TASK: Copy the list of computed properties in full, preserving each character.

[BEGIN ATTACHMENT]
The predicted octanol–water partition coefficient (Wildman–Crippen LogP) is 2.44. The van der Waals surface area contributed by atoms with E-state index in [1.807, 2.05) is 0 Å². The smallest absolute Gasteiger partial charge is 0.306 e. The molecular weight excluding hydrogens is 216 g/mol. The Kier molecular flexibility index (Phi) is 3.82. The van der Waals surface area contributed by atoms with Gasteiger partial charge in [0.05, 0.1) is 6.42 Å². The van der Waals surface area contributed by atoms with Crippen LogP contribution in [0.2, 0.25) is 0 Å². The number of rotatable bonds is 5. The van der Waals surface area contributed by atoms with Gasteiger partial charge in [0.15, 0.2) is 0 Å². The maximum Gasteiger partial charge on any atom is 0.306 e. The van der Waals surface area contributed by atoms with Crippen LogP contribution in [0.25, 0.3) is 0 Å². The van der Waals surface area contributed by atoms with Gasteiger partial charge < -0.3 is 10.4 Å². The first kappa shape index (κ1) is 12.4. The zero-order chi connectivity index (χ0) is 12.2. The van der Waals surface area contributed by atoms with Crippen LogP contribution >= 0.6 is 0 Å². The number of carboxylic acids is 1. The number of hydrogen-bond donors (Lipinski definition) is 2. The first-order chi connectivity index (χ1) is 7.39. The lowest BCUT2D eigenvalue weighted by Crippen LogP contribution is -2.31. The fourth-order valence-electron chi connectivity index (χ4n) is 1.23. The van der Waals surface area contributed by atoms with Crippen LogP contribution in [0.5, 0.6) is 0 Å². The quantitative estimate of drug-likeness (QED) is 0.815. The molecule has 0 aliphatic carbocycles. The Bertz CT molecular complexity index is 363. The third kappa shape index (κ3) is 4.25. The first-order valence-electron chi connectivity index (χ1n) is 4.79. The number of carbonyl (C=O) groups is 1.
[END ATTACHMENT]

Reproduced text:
The predicted octanol–water partition coefficient (Wildman–Crippen LogP) is 2.44. The van der Waals surface area contributed by atoms with E-state index in [1.807, 2.05) is 0 Å². The smallest absolute Gasteiger partial charge is 0.306 e. The molecular weight excluding hydrogens is 216 g/mol. The Kier molecular flexibility index (Phi) is 3.82. The van der Waals surface area contributed by atoms with Gasteiger partial charge in [0.05, 0.1) is 6.42 Å². The van der Waals surface area contributed by atoms with Crippen LogP contribution in [0.2, 0.25) is 0 Å². The number of rotatable bonds is 5. The van der Waals surface area contributed by atoms with Gasteiger partial charge in [0.15, 0.2) is 0 Å². The maximum Gasteiger partial charge on any atom is 0.306 e. The van der Waals surface area contributed by atoms with Crippen LogP contribution in [0.25, 0.3) is 0 Å². The van der Waals surface area contributed by atoms with Gasteiger partial charge < -0.3 is 10.4 Å². The first kappa shape index (κ1) is 12.4. The zero-order chi connectivity index (χ0) is 12.2. The van der Waals surface area contributed by atoms with Crippen LogP contribution >= 0.6 is 0 Å². The number of carboxylic acids is 1. The number of hydrogen-bond donors (Lipinski definition) is 2. The first-order chi connectivity index (χ1) is 7.39. The lowest BCUT2D eigenvalue weighted by Crippen LogP contribution is -2.31. The fourth-order valence-electron chi connectivity index (χ4n) is 1.23. The van der Waals surface area contributed by atoms with Crippen LogP contribution in [0.5, 0.6) is 0 Å². The quantitative estimate of drug-likeness (QED) is 0.815. The molecule has 0 aliphatic carbocycles. The Bertz CT molecular complexity index is 363. The third kappa shape index (κ3) is 4.25. The first-order valence-electron chi connectivity index (χ1n) is 4.79. The number of carbonyl (C=O) groups is 1.